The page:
[erlang-questions] Announcing Erlang.org Code of Conduct
Wed Mar 18 09:28:20 CET 2015
> On 17 Mar 2015, at 14:52, Miles Fidelman <mfidelman@REDACTED> wrote:
> That which is hateful to you, do not unto another
This is great advice.
Some time ago, I watched a lecture by Greg Lukianoff  on the defense of
Free Speech on American campuses.
Apparently, it has become common practice to have Free Speech Zones ,
where you are *allowed* to exercise your 1st Amendmend Rights.
Normally, you need to book a slot in the zone in advance.
I think many of us have been taken aback by this apparent clash of principles:
The Right to Express your Opinion vs. The Right Not to be Offended.
Disregarding political/religious convictions, I think we can agree as engineers
that these two principles are incompatible. However, the conflict is not
apparent as long as people do what most do: strive not to deliberately offend.
One can at least say that the former principle is more in line with the Erlang
philosophy of asynchronous communication, where no guarantees are offered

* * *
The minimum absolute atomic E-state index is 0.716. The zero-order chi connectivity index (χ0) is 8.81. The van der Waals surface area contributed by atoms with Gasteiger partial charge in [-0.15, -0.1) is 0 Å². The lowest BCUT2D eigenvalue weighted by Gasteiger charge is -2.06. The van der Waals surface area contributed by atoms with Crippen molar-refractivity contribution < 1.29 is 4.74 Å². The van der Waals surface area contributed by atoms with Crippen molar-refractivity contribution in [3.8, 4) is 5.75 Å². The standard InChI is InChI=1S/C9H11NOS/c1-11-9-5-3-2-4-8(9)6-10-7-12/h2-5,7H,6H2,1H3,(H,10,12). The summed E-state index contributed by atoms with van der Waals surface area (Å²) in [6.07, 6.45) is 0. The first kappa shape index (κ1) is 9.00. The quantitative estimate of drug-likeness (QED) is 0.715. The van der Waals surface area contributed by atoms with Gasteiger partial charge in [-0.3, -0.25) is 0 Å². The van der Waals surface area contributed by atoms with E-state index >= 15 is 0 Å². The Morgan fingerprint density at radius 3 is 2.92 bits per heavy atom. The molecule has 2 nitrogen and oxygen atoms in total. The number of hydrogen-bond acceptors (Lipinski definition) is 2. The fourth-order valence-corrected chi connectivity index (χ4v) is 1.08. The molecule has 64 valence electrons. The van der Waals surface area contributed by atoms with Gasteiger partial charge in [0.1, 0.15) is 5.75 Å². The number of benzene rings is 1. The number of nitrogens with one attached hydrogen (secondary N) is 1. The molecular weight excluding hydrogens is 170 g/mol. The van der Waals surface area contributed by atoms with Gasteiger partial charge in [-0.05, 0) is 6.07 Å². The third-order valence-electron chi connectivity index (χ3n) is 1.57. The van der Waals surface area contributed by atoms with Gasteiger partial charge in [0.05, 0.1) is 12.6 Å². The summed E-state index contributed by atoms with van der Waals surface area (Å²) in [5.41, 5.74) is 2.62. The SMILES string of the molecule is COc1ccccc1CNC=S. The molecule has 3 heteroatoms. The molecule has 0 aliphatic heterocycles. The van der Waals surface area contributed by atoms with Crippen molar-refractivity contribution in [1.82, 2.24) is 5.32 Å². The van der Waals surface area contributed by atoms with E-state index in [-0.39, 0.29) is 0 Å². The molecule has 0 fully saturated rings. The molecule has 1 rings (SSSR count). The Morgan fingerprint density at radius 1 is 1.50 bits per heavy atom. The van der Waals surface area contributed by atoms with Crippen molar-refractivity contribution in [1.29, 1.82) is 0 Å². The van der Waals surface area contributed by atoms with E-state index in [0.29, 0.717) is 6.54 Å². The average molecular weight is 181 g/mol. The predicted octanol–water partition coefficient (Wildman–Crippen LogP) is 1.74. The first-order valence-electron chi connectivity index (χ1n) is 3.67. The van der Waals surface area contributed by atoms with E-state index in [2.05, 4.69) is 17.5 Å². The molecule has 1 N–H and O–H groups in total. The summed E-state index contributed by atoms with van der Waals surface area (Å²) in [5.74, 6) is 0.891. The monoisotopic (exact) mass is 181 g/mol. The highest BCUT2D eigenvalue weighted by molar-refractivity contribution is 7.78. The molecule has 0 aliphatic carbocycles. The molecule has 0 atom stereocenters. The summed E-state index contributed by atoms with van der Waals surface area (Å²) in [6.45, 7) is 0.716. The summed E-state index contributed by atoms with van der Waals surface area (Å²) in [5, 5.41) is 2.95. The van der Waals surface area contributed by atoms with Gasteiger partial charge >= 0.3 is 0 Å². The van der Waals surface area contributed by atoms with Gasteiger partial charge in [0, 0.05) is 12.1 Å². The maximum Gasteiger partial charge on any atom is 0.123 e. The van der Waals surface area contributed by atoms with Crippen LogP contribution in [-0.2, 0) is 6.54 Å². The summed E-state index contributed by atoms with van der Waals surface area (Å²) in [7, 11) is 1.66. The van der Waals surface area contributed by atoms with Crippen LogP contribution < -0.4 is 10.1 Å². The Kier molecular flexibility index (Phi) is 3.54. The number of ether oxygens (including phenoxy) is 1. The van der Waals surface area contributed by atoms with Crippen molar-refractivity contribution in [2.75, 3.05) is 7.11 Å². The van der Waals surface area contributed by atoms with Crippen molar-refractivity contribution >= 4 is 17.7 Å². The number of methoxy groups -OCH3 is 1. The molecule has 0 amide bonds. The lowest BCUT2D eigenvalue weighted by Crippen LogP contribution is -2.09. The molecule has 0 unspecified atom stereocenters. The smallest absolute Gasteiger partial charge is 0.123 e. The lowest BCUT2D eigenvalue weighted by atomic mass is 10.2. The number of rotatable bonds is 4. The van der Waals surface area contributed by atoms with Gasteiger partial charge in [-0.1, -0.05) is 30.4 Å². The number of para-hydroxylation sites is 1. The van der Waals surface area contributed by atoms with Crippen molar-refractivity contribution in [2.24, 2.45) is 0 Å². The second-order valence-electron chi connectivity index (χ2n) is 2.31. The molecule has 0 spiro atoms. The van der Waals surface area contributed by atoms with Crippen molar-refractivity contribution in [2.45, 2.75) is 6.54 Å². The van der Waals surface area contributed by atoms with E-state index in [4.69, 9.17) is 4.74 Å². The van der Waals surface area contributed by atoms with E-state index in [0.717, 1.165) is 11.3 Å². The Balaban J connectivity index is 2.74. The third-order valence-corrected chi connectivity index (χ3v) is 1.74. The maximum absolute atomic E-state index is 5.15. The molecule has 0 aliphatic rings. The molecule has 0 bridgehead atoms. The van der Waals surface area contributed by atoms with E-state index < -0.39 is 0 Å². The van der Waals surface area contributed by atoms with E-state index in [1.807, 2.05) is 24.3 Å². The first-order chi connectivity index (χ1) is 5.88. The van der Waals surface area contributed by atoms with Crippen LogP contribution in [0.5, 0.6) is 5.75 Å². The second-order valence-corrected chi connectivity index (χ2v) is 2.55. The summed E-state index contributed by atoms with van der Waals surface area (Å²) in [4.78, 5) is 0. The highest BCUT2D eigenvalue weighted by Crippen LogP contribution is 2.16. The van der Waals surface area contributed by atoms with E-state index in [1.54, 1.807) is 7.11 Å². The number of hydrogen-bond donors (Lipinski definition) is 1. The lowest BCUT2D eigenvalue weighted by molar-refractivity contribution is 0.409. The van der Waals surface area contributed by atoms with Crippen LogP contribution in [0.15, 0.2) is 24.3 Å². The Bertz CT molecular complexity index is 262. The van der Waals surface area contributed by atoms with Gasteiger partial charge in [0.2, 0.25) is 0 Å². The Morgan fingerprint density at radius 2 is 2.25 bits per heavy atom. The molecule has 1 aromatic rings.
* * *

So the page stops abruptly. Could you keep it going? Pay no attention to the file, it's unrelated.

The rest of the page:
regarding whether the message will be received at all, or what will happen upon
reception. Because of this, Erlang processes must be prepared to receive
messages they don’t understand or want, and good style suggests that you should
strive to communicate responsibly and use asynchronous messaging with care.
There are very solid reasons for this.
Needless to say, there are some aspects of Erlang communication that don’t
transfer well onto communication between humans, but this only shows that
the relationship is not commutable. Principles that are clearly untenable in
software design, are likely problematic in human activities as well.
Ulf Wiger, Co-founder & Developer Advocate, Feuerlabs Inc.
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